Hawkeye Buffalo Ranch offers up-close prairie experience in Eastern Iowa

Hawkeye Buffalo Ranch offers up-close prairie experience in Eastern Iowa

By Carrie Campbell, for The Gazette

Last summer, my children got their first glimpse of bison as we drove through the Black Hills of South Dakota. While they gasped with delight as the huge horned animals walked right next to our SUV, my husband and I were relentlessly hissing safety precautions: Don’t touch them! Don’t shout at them! Don’t make any sudden movements!

On a recent wagon ride tour at Hawkeye Buffalo Ranch in northeast Iowa, our kids had the opposite experience: running joyfully from one end of the wagon to the other, calling out to their favorite bison, all the while feeding ears of corn to the animals. Several times, the kids ended up with “bison kisses” as the animals’ long tongues swept out to grab the food.

The ranch near Fredericksburg, less than an hour north of Waterloo, is run by Dan McFarland, 87, and his daughter Martha McFarland, 42.

Parts of the farm, which now covers around 500 acres, have been in their family since the 1850s. In fact, Dan McFarland sleeps in the room where he was born.

Martha’s four older siblings have helped out on the farm over the years, but she and her dad now run it together.

“I always knew I wanted to come back to the farm,” Martha said. “I don’t think I ever imagined growing up that I would be the one running it. But then you realize, well, it’s a family farm and who’s gonna do it, and I just love it,” she said. “I lived in Denver for a while, and it never felt like home the way that this place does.”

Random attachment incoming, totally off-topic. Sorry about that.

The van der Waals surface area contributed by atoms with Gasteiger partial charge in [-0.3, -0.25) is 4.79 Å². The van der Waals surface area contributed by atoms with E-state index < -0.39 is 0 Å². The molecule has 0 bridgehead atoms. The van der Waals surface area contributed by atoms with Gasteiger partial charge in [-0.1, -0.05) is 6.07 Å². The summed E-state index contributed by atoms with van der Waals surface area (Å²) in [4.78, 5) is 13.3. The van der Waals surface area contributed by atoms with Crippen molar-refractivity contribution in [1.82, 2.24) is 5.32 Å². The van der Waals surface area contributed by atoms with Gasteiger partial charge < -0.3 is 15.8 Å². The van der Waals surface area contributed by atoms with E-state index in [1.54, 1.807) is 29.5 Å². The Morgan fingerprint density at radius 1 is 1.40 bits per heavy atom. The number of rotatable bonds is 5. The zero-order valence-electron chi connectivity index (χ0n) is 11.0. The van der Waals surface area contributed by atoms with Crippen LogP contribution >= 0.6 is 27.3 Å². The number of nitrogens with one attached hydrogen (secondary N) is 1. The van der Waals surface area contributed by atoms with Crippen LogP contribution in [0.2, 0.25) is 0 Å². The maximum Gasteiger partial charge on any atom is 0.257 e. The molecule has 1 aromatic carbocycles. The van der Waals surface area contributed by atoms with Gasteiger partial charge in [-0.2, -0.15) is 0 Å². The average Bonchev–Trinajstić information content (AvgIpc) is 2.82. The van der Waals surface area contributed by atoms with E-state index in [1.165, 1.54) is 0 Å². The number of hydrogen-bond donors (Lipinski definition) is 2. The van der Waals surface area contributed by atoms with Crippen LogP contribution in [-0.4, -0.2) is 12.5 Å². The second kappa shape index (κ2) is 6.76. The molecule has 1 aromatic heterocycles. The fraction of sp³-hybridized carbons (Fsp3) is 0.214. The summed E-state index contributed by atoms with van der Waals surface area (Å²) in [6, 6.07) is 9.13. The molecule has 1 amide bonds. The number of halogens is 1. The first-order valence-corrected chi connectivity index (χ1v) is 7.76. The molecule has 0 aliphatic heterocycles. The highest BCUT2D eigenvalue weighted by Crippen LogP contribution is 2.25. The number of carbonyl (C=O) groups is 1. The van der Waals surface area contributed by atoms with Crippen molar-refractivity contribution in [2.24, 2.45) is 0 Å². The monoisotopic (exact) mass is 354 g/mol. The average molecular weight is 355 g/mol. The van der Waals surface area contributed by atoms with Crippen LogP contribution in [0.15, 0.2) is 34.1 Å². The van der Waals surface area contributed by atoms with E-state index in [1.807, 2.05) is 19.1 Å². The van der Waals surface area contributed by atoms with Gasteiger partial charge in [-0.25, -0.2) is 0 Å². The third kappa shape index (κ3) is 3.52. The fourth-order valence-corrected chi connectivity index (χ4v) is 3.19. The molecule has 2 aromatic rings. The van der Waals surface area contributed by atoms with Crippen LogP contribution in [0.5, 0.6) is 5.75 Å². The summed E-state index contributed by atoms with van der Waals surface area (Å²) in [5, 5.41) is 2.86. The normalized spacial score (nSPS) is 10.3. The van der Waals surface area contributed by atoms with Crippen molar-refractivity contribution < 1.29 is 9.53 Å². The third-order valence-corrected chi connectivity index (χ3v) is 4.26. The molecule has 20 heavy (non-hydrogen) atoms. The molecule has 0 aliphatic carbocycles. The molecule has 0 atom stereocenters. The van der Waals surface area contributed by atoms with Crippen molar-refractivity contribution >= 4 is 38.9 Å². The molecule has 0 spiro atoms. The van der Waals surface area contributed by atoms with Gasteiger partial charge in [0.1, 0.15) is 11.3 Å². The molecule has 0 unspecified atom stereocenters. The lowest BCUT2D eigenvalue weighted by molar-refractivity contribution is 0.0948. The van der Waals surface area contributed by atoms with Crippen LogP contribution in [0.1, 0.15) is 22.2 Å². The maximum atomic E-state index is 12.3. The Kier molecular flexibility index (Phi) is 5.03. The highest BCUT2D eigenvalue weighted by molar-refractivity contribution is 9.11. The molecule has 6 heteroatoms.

The family has been raising Hereford cattle since the 1950s, but in the early ’90s, when the cattle market was declining, they began raising bison to diversify their income.


”At that time, people were becoming much more health-conscious,” Martha said, pointing out that bison meat is lean and is a health choice “when you’re looking at fat content and cholesterol.”

Visitors can buy bison meat (steaks, roasts, jerky, etc.) and meat from their grass-fed Hereford stock. You also can order meat and have it delivered.

Tours begin inside the small storefront. Maps of Iowa, the United States and the world hang on the wall, with pins showing where visitors have come from. All 50 states are represented, as well as every continent — including Antarctica.

“It was a woman who worked in Antarctica, driving a Caterpillar,” Dan recalled.

He generally is the tour guide, giving an average of five tours a week. His love for the history of the land and the bisons’ role in the prairie culture are evident as he shows visitors ancient bison skulls, a sled made from bison ribs and Native American artifacts.

Before heading out to feed the bison, Dan performs a traditional “smudging” ceremony, where he lights dried sage and uses a feather to cleanse each person and ensure the outing will be safe.

You then hop on a wagon pulled by Dan’s tractor and take a short drive across the road to the field where the bison graze. We had two buckets of ear corn to feed them, and the bison, very familiar with the sound of the tractor, came running as we entered their field. Because the herd follows a pecking order, it’s only the largest of the roughly 50 bison that approach the wagon, sticking their mouths through the slats and vying for attention. The smaller bison follow at a distance, and you can hear the mothers grunting to their babies when they stray out of sight.